Wire Service: RNS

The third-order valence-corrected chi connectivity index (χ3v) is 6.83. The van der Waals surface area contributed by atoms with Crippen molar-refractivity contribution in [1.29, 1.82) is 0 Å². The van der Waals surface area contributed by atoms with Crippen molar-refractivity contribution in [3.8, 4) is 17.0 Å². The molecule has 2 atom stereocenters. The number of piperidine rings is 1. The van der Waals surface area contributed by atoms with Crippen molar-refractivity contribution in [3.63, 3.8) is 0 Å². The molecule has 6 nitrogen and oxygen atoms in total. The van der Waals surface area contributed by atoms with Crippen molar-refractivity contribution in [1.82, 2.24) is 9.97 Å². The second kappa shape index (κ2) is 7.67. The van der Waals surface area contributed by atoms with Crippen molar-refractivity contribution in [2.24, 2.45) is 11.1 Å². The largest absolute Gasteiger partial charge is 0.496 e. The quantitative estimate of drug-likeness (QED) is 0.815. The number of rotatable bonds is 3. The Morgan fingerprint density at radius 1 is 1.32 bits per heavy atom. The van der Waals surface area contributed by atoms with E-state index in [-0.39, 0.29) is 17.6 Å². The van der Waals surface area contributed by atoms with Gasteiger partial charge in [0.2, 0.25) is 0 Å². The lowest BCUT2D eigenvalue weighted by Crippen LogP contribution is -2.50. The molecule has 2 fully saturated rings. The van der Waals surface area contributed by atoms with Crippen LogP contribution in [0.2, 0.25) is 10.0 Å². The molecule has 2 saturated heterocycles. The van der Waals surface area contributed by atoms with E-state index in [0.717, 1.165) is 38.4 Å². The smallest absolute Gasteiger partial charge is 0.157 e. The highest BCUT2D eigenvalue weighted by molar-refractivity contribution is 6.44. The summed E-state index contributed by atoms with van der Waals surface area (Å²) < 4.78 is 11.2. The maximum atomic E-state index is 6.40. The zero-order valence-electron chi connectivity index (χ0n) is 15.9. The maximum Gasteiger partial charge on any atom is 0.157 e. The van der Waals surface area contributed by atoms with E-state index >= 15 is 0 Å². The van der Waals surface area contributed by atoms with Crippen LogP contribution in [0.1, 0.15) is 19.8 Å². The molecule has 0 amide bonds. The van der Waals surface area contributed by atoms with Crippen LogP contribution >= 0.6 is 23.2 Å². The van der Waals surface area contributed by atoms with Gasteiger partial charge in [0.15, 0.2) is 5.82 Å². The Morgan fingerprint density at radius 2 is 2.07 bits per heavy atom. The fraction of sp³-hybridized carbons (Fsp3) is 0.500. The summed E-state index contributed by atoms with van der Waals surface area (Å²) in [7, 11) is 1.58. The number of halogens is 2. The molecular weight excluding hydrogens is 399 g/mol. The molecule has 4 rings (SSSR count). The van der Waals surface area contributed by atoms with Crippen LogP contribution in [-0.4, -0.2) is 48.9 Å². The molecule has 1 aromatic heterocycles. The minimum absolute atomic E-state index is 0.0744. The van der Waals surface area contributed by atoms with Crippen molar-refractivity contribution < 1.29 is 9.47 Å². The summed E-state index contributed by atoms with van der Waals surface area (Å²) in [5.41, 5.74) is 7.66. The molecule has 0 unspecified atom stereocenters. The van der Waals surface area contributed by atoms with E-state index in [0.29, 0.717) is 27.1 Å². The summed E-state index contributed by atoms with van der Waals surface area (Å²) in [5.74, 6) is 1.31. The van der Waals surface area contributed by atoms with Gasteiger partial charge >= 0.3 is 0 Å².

On November 16, 2005 Religion News Service reported, "The Christian Legal Society at Arizona State argued that giving gays and non-Christians membership would destroy the group's religious purpose. But the university's nondiscrimination policy forbids such exclusion. So the group sued for an exemption. An out-of-court settlement was reached in September, with Arizona State agreeing to recognize the organization -- as long as it limited membership to all students, heterosexual and homosexual, who uphold its religious values on sexuality. Similar battles are being waged across the country, pitting student groups' constitutional right to religious freedom against public universities' educational interest in teaching inclusiveness... In virtually every instance so far, Christian groups have won the right to restrict membership to those who share their beliefs, to the dismay of gays and lesbians... Many universities fund fraternities, sororities and political clubs that restrict membership, so Christian groups argue that schools cannot refuse to support Christian organizations just because they do the same thing. But universities argue that funding the Christian organizations, knowing the groups discriminate, would make a mockery of nondiscrimination laws and policies."